Apple’s 30% fee on revenue made through its App Store has rubbed another tech giant the wrong way: Facebook. Earlier this month, Facebook announced a new feature that let influencers and businesses host virtual events that people must pay to access. Apple charges a fee, typically 30%, on all purchases made through an iOS app, but Facebook hoped the iPhone maker would make an exception for this ostensibly community-focused tool. Apple declined.
Facebook tried to inform iOS users about Apple’s fee, explaining why event organizers would receive only 70% of their earnings. But Facebook said Apple blocked this information on the basis of it being “irrelevant,” according to Reuters, which first reported the issue. Facebook previously said it wouldn’t take a cut of money made by organizers with the tool for the next year.
“Now more than ever, we should have the option to help people understand where money they intend for small businesses actually goes,” a Facebook spokesperson told CNET on Thursday. “Unfortunately Apple rejected our transparency notice around their 30% tax but we are still working to make that information available inside the app experience.”
Facebook CEO Mark Zuckerberg reportedly said Apple has a “stranglehold as a gatekeeper on what gets on phones.” Zuckerberg told his employees during a meeting that the iPhone maker “blocks innovation, blocks competition” and “allows Apple to charge monopoly rents,” BuzzFeed News reported Thursday.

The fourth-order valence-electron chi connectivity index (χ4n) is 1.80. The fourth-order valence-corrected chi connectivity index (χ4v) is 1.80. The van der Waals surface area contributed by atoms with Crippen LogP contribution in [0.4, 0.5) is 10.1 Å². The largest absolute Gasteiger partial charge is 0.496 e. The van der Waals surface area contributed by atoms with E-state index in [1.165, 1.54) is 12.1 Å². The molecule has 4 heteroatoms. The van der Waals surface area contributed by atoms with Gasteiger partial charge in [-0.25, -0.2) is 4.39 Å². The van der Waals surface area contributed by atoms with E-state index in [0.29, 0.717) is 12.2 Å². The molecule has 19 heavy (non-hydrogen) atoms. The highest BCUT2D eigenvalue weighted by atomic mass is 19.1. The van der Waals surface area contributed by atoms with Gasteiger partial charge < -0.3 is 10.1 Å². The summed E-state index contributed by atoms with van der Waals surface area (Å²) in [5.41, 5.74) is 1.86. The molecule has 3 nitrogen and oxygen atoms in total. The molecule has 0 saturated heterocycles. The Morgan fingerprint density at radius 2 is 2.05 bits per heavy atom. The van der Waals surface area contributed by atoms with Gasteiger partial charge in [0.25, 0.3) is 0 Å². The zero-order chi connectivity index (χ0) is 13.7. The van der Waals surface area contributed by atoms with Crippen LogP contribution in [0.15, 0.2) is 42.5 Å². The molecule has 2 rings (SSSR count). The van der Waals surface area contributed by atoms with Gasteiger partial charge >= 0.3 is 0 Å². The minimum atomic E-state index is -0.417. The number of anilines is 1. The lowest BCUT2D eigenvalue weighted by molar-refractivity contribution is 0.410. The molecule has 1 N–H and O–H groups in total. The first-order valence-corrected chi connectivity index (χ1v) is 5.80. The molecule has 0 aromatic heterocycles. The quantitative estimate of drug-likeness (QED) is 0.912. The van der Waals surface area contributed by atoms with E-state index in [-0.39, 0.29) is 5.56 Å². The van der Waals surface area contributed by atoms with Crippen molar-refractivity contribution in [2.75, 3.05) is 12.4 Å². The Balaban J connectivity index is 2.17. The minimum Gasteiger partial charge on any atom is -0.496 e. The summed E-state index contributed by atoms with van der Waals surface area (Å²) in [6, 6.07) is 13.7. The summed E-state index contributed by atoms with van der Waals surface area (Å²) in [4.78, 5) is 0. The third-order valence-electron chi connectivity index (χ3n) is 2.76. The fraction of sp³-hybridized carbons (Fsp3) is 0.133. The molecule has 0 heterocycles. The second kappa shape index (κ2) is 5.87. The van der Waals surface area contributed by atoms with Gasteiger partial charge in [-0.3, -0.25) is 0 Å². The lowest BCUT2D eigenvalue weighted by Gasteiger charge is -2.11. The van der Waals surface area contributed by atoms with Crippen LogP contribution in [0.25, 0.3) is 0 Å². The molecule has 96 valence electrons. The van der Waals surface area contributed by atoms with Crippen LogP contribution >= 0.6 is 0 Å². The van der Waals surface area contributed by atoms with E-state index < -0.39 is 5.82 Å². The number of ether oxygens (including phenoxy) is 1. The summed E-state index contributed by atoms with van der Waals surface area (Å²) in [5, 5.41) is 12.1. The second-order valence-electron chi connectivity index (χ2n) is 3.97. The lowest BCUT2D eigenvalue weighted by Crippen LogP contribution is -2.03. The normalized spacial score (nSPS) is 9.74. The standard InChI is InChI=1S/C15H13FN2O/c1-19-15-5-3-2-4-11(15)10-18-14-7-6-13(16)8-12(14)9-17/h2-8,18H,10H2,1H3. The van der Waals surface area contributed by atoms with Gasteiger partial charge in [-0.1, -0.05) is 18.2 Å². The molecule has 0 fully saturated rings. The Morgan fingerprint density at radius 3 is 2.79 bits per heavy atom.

Apple and Facebook didn’t immediately respond to a request for comment on Zuckerberg’s reported remarks.
Facebook’s complaint is timely, as Apple isover the same issue. Epic’s smash hit Fortnite was kicked off the App Store earlier this month after Epic created a direct payment plan that would allow Fortnite players to buy in-game currency directly from Epic, rather than through Apple, circumventing Apple’s 30% fee. Epic responded by .
Facebook is pitching the new feature as a much-needed tool for struggling small businesses, creatives and influencers amid the COVID-19 pandemic, where in-person gatherings are restricted. In the mid-August blog announcing the paid events feature, Facebook pledged to not charge any fees through the feature for “at least the next year.”
“For transactions on the web, and on Android in countries where we have rolled out Facebook Pay, small businesses will keep 100% of the revenue they generate from paid online events,” the blog said. “We asked Apple to reduce its 30% App Store tax or allow us to offer Facebook Pay so we could absorb all costs for businesses struggling during COVID-19. Unfortunately, they dismissed both our requests and SMBs will only be paid 70% of their hard-earned revenue.”